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Genesis Redux: Essays in the History and Philosophy of Artificial Life
     

Genesis Redux: Essays in the History and Philosophy of Artificial Life

by Jessica Riskin
 

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Since antiquity, philosophers and engineers have tried to take life’s measure by reproducing it. Aiming to reenact Creation, at least in part, these experimenters have hoped to understand the links between body and spirit, matter and mind, mechanism and consciousness. Genesis Redux examines moments from this centuries-long experimental

Overview



Since antiquity, philosophers and engineers have tried to take life’s measure by reproducing it. Aiming to reenact Creation, at least in part, these experimenters have hoped to understand the links between body and spirit, matter and mind, mechanism and consciousness. Genesis Redux examines moments from this centuries-long experimental tradition: efforts to simulate life in machinery, to synthesize life out of material parts, and to understand living beings by comparison with inanimate mechanisms.

Jessica Riskin collects seventeen essays from distinguished scholars in several fields. These studies offer an unexpected and far-reaching result: attempts to create artificial life have rarely been driven by an impulse to reduce life and mind to machinery.  On the contrary, designers of synthetic creatures have generally assumed a role for something nonmechanical. The history of artificial life is thus also a history of theories of soul and intellect.

Taking a historical approach to a modern quandary, Genesis Redux is essential reading for historians and philosophers of science and technology, scientists and engineers working in artificial life and intelligence, and anyone engaged in evaluating these world-changing projects.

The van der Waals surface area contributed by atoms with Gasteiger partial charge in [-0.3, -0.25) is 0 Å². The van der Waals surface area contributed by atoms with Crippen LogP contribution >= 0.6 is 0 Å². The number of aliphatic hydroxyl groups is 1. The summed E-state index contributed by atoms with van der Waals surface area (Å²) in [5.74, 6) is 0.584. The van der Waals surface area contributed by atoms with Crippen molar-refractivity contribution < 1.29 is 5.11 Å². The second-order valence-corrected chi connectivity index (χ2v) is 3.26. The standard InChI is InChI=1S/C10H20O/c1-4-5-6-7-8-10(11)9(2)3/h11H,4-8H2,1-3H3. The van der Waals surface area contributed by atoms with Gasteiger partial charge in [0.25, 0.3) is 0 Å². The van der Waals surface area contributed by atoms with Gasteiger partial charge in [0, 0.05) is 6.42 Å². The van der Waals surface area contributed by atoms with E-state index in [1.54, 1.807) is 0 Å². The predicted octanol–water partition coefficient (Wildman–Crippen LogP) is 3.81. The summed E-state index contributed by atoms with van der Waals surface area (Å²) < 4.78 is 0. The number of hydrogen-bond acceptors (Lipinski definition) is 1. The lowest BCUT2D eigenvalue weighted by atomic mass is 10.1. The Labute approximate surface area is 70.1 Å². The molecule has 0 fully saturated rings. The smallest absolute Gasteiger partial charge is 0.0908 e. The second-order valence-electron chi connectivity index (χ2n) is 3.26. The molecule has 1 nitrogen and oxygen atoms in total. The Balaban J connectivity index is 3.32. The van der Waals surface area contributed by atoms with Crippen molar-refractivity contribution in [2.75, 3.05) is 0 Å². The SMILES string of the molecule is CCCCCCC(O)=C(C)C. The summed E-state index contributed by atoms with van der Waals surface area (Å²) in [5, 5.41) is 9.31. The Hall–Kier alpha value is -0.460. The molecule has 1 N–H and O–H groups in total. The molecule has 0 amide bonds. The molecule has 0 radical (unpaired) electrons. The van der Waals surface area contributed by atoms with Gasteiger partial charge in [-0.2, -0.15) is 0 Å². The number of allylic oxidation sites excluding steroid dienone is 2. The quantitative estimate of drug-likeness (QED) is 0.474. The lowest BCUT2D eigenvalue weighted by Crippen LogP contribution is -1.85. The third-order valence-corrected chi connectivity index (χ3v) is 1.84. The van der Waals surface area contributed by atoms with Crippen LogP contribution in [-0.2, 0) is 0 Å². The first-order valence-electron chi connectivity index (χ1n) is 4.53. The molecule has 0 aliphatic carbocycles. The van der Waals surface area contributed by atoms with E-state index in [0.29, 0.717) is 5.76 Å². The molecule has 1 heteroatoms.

Editorial Reviews

Art in America
Exceptionally satisfying food for thought.

— Nancy Princethal

Nature
The strength of Genesis Redux lies in its scholarship and range of topics. Clockworks, mechanical toys and their influence on biological concepts are presented in fascinating detail.

— Greg Bear

British Journal for the History of Science
These eclectic essays will entertain and educate. . . . This volume can be recommended to anyone interested in the history of artificial-life research, and the history of the life sciences more broadly.

— Jacob Stegenga

Rodney Brooks
“Each of the essays in this volume ranges widely across technical and philosophical domains. They examine both familiar automatons from throughout history and delight us with yet more that will likely be unfamiliar to most readers. But the real treat of the essays is how they will make Artificial Life researchers squirm as they recognize their own intellectual sleights of hand exposed for all to see. Those researchers and the Genesis Redux contributors are all ultimately interested in what it is that truly distinguishes us beings from other lumps of matter.”

Art in America - Nancy Princethal
"Exceptionally satisfying food for thought."
Nature - Greg Bear
"The strength of Genesis Redux lies in its scholarship and range of topics. Clockworks, mechanical toys and their influence on biological concepts are presented in fascinating detail."
British Journal for the History of Science - Jacob Stegenga
"These eclectic essays will entertain and educate. . . . This volume can be recommended to anyone interested in the history of artificial-life research, and the history of the life sciences more broadly."

Product Details

ISBN-13:
9780226720838
Publisher:
University of Chicago Press
Publication date:
02/15/2010
Sold by:
Barnes & Noble
Format:
NOOK Book
Pages:
336
File size:
5 MB

Meet the Author


Jessica Riskin is associate professor of history at Stanford University and author of Science in the Age of Sensibility: The Sentimental Empiricists of the French Enlightenment, also published by the University of Chicago Press, and winner of the American Historical Association’s J. Russell Major Prize.
Riskin received her Ph.D from the University of California, Berkeley.

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